On Monday evening, Dec. 13, 2021, Comet Leonard will appear about 2 degrees above the west-southwestern horizon as evening twilight ends (at 5:50 p.m.) and will set about 12 minutes later. If you can find a clear view of the horizon, this should be a good time to look for this comet.
As mentioned above, the Geminid meteor shower is predicted to peak early on the morning of Tuesday, Dec. 14, 2021. The best time to look should be after moonset (2:59 a.m. EST) but before the sky begins to show any sign of dawn (6:16 a.m.). Under ideal conditions, this meteor shower can peak at 140 to 150 visible meteors per hour.
On Tuesday evening, Dec. 14, 2021, comet Leonard will appear about 3.5 degrees above the west-southwestern horizon as evening twilight ends (at 5:50 p.m.) and will set about 22 minutes later. If this comet is giving off a lot of dust that causes forward scattering (like the bright glow around the edge of a cloud that is blocking the Sun), this might be near when the comet is at its maximum brightness.
Wednesday evening, Dec. 15, 2021, will be the first evening that the planet Mercury will appear above the west-southwestern horizon 30 minutes after sunset (an approximation of when it may start being visible in the glow of dusk).
Comet Leonard will appear about 4.5 degrees above the west-southwestern horizon as evening twilight ends (at 5:51 p.m.) and will set about 29 minutes later.
On Thursday evening, Dec. 16, 2021, comet Leonard will appear about 5.5 degrees above the southwestern horizon as evening twilight ends (at 5:51 p.m.) and will set about 37 minutes later.
On Friday evening, Dec. 17, 2021, comet Leonard will appear 6 degrees above the southwestern horizon and about 5 degrees below the bright planet Venus as evening twilight ends (at 5:51 p.m.). It may not be easy to see by this time without binoculars or a telescope, but Venus may provide a bright guide for finding the comet. The comet will set about 45 minutes later. Comet Leonard will continue to appear above the horizon at the time evening twilight ends until around Jan. 10, 2022, becoming dimmer each evening as it moves away from the Earth toward the Sun.
Friday evening at 9:16 p.m. EST the Moon will be at apogee, its farthest from the Earth for this orbit.
The evenings of Friday and Saturday, Dec. 17 and 18, 2021, will be the earliest evenings with a full Moon in the sky for the year, called the Child Moon.
As mentioned above, the next full Moon will be Saturday night, Dec. 18, 2021, at 11:36 p.m. EST. The Moon will be in the sky for a total of 15 hours 33 minutes, with 14 hours 34 minutes of this when the Sun is down, making Saturday evening into Sunday morning, Dec. 18 to 19, the longest full Moon night of the year. The Moon will appear full for three days around this time, from Friday evening through Monday morning, making this a full Moon weekend.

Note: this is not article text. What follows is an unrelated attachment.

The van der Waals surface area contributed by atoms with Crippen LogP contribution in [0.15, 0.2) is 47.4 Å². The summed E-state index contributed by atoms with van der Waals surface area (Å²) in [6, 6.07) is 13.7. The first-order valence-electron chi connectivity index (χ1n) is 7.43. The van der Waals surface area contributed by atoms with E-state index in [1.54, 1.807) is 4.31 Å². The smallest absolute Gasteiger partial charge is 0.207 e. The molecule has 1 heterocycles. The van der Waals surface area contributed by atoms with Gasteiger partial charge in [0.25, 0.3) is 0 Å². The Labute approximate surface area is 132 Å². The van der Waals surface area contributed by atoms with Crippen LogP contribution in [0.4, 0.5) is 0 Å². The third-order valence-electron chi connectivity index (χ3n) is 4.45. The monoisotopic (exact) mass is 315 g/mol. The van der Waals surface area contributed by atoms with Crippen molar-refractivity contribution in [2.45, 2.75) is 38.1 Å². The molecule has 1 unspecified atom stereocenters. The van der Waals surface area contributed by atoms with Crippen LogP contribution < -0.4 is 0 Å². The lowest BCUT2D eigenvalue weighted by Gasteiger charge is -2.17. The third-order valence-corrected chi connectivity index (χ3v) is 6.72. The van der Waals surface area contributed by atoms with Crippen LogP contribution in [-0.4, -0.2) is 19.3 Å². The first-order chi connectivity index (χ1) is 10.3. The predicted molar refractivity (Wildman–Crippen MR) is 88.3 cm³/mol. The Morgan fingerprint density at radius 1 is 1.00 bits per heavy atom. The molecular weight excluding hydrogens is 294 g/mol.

Monday night into Tuesday morning, Dec. 20 to 21, 2021, the bright star Pollux will appear near the waning gibbous Moon. The Moon will rise above the northeastern horizon at 6 p.m. with Pollux rising to the lower left of the Moon about 10 minutes later. Pollux will appear to the upper left of the Moon as the Moon reaches its highest in the sky on Tuesday morning at 1:48 a.m. and will have shifted to the upper right of the Moon by the time morning twilight begins at 6:20 a.m.
Tuesday morning, Dec. 21, 2021, at 10:59 a.m. EST, will be the Northern Hemisphere winter solstice, the astronomical end of fall, and the beginning of winter. This will be the day with the shortest period of sunlight (9 hours, 26 minutes, 12.9 seconds from sunrise to sunset) and when the Sun at solar noon will be at its lowest in the sky for the year (27.71 degrees). The longest solar day of the year (measured from noon to noon on a sundial) will be from noon on Dec. 21 to noon on Dec. 22, lasting 29.8 seconds longer than the 24-hour average we use for our clocks.
Thursday night into Friday morning, Dec. 23 to 24, 2021, the bright star Regulus will appear near the waning gibbous Moon. The Moon will rise above the east-northeastern horizon at 9:01 p.m. with Regulus rising to the lower right of the Moon about 23 minutes later. Regulus will appear to the lower right of the Moon as the Moon reaches its highest in the sky on Friday morning (at 4:13 AM) and will have shifted to below the Moon by the time morning twilight begins (at 6:21 AM).